Skin testing is the diagnostic cornerstone for allergies and is considered extremely safe, carrying only a small risk of systemic reactions.
A prospective study included 1,500 patients at the University of South Florida and aimed to determine the 12-month incidence of systemic reactions (SRs) to skin prick testing (SPT) and intradermal skin testing (ST). Epinephrine (0.2 mL of a 1:1,000 dilution) was administered intramuscularly in the deltoid as soon as any remote signs or symptoms occurred.
A wheal with multiple pseudopods and a satellite lesion in the upper left. Image source: Modified from Sakurako Kitsa's photostream, Flickr (used with the author's permission).
Four percent (3.6%) of patients had systemic reactions:
- 6 with skin prick testing (SPT), 0.4% of patients, 1 for every 240 patients tested
- 46 with intradermal testing
83% of patients with reactions were female, and 33% had asthma.
Systemic symptoms included:
- pruritic eyes, nose, or pharynx
- worsening cough
- sensation of difficulty swallowing
- worsening nasal congestion
- chest tightness or shortness of breath
- generalized pruritus
No severe asthma, shock, hypotension, unconsciousness, or biphasic reactions occurred.
Treatment of reactions
100% of patients received epinephrine intramuscularly, 92% received oral prednisone, 7% oral prednisone to take 6 to 8 hours after a reaction, 96% oral antihistamine, and 12% nebulized albuterol.
Among patients who had allergy skin testing, systemic reactions occurred in:
- 0.4% for skin prick testing (SPT), 1 for every 240 patients tested
- 3.2% for intradermal testing
An older study (1993) showed that the probability of inducing systemic allergic reactions by skin testing was less than 0.02%. This probability has increased 20 times as of year 2009, to 0.4%.
100% of patients quickly responded to epinephrine intramuscularly (IM) in the deltoid. This immediate administration of epinephrine seems to prevent more serious and biphasic reactions.
Patients that should be considered at higher risk of systemic/anaphylactic reactions:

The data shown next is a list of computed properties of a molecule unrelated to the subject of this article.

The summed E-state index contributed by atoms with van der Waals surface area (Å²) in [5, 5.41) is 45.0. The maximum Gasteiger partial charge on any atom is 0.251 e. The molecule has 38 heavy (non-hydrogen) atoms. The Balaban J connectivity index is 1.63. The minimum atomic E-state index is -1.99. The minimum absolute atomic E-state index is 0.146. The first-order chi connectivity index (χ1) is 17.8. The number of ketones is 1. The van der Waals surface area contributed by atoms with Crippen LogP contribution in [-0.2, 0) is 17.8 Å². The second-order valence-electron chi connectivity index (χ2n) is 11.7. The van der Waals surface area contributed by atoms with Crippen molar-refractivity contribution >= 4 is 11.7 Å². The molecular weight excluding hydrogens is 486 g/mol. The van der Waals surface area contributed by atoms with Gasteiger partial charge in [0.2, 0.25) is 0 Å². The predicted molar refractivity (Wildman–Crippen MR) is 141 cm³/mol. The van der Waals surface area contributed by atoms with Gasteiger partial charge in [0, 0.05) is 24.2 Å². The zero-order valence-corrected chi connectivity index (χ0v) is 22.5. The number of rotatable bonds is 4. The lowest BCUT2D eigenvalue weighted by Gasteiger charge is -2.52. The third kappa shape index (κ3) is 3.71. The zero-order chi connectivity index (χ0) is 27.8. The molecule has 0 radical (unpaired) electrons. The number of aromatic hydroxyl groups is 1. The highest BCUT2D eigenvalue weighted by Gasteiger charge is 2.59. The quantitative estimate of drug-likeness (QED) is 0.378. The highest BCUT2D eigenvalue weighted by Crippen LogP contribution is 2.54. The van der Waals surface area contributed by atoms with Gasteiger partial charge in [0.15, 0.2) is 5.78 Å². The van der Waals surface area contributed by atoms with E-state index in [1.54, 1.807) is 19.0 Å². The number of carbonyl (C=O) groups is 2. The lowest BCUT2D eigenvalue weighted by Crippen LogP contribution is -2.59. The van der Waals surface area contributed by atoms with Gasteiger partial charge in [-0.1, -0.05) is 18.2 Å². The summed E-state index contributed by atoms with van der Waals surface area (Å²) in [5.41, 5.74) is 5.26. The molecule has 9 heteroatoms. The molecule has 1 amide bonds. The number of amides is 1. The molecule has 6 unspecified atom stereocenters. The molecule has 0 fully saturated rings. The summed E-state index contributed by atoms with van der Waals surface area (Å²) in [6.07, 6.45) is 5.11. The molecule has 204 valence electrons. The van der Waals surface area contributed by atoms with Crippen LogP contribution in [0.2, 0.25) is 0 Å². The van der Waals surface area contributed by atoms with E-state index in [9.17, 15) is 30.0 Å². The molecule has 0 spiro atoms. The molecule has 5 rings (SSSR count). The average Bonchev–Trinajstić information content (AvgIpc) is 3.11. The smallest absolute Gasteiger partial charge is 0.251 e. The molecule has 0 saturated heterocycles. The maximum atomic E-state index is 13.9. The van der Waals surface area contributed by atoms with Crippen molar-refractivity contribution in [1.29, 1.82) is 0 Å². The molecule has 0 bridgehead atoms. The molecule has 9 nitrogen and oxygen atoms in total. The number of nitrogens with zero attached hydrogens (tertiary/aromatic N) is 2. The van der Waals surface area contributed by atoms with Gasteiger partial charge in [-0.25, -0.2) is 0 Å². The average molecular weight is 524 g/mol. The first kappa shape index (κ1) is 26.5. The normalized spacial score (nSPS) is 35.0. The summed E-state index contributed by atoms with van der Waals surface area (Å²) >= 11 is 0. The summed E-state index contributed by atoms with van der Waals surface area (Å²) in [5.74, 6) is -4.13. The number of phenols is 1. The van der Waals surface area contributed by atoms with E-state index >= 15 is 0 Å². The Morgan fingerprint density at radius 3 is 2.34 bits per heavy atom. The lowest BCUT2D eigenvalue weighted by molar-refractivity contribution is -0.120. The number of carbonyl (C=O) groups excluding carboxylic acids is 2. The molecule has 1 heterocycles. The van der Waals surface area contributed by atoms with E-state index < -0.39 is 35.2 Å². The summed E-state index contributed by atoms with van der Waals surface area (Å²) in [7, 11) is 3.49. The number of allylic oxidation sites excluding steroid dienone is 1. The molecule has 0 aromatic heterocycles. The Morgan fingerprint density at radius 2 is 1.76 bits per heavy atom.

- history of previous anaphylactic reactions
- small children
- pregnant women
- uncontrolled asthma
- high degree of reactivity
If your clinic sees 5-6 new patients per day and all of them undergo skin testing, you could expect one systemic reaction every 10 weeks, so be prepared.
The current allergy skin tests are virtually painless. This video by Dr. Bassett, a board-certified allergist from New York City, shows what to expect when visiting an allergy clinic for diagnosis and treatment:
From ACAAI online allergy lectures (COLA): This is a documentary about a workshop designed to teach and assess the ability of allergy/Immunology fellows to perform allergy skin tests. Held on April 20, 2012:
Comments from Twitter:
David Fischer, MD @IgECPD4: What is the relative safety of doing skin prick testing in patients on beta-blockers? Pretty good from this study http://www.aacijournal.com/content/6/1/2
@Allergy: Skin prick testing on BB safe in 199 patients http://bit.ly/HI5EyF - However, Incidence of systemic reactions is 1:250 with SPT
David Fischer, MD @IgECPD4: 1:250 if looking at which population: venom/penicillin or inhalant/food? Inhalant/food much lower: Euro review http://t.co/THZRPePA
David Fischer, MD @IgECPD4: Lockey's data recent but much higher/worse than other references in blog post. Lin (3rd) article quotes 0.02% risk with 14 yrs and 10K pt.
@Allergy: There are regional differences, e.g. number of skin tests per visit in the U.S., multisensitized vs. monsensitized patients.
David Fischer, MD @IgECPD4: Really depends on severity of pt population, venom/penicillin vs food/inhalant, no of tests picked and methods/doses picked 4 tests.